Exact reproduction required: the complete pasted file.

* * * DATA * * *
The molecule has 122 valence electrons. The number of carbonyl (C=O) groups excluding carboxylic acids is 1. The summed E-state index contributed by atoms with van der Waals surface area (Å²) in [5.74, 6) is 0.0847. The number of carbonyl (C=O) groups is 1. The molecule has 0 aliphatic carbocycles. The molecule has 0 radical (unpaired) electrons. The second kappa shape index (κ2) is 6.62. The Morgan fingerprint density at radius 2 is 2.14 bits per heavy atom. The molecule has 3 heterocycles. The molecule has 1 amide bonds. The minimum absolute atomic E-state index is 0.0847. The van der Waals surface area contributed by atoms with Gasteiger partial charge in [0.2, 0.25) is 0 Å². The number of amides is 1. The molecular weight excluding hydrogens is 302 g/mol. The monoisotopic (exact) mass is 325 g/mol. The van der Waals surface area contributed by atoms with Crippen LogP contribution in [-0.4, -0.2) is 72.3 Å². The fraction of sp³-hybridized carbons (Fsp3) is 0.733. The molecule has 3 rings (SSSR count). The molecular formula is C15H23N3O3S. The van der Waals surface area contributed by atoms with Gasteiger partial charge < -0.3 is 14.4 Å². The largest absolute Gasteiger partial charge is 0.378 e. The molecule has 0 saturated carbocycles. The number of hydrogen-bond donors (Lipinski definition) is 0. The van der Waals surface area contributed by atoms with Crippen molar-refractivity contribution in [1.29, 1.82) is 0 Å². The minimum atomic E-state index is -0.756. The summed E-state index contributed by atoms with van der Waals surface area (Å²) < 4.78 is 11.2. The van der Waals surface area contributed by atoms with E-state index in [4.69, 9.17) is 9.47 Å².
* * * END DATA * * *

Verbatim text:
The molecule has 122 valence electrons. The number of carbonyl (C=O) groups excluding carboxylic acids is 1. The summed E-state index contributed by atoms with van der Waals surface area (Å²) in [5.74, 6) is 0.0847. The number of carbonyl (C=O) groups is 1. The molecule has 0 aliphatic carbocycles. The molecule has 0 radical (unpaired) electrons. The second kappa shape index (κ2) is 6.62. The Morgan fingerprint density at radius 2 is 2.14 bits per heavy atom. The molecule has 3 heterocycles. The molecule has 1 amide bonds. The minimum absolute atomic E-state index is 0.0847. The van der Waals surface area contributed by atoms with Gasteiger partial charge in [0.2, 0.25) is 0 Å². The number of amides is 1. The molecular weight excluding hydrogens is 302 g/mol. The monoisotopic (exact) mass is 325 g/mol. The van der Waals surface area contributed by atoms with Crippen LogP contribution in [-0.4, -0.2) is 72.3 Å². The fraction of sp³-hybridized carbons (Fsp3) is 0.733. The molecule has 3 rings (SSSR count). The molecular formula is C15H23N3O3S. The van der Waals surface area contributed by atoms with Gasteiger partial charge < -0.3 is 14.4 Å². The largest absolute Gasteiger partial charge is 0.378 e. The molecule has 0 saturated carbocycles. The number of hydrogen-bond donors (Lipinski definition) is 0. The van der Waals surface area contributed by atoms with Crippen molar-refractivity contribution in [1.29, 1.82) is 0 Å². The minimum atomic E-state index is -0.756. The summed E-state index contributed by atoms with van der Waals surface area (Å²) < 4.78 is 11.2. The van der Waals surface area contributed by atoms with E-state index in [4.69, 9.17) is 9.47 Å².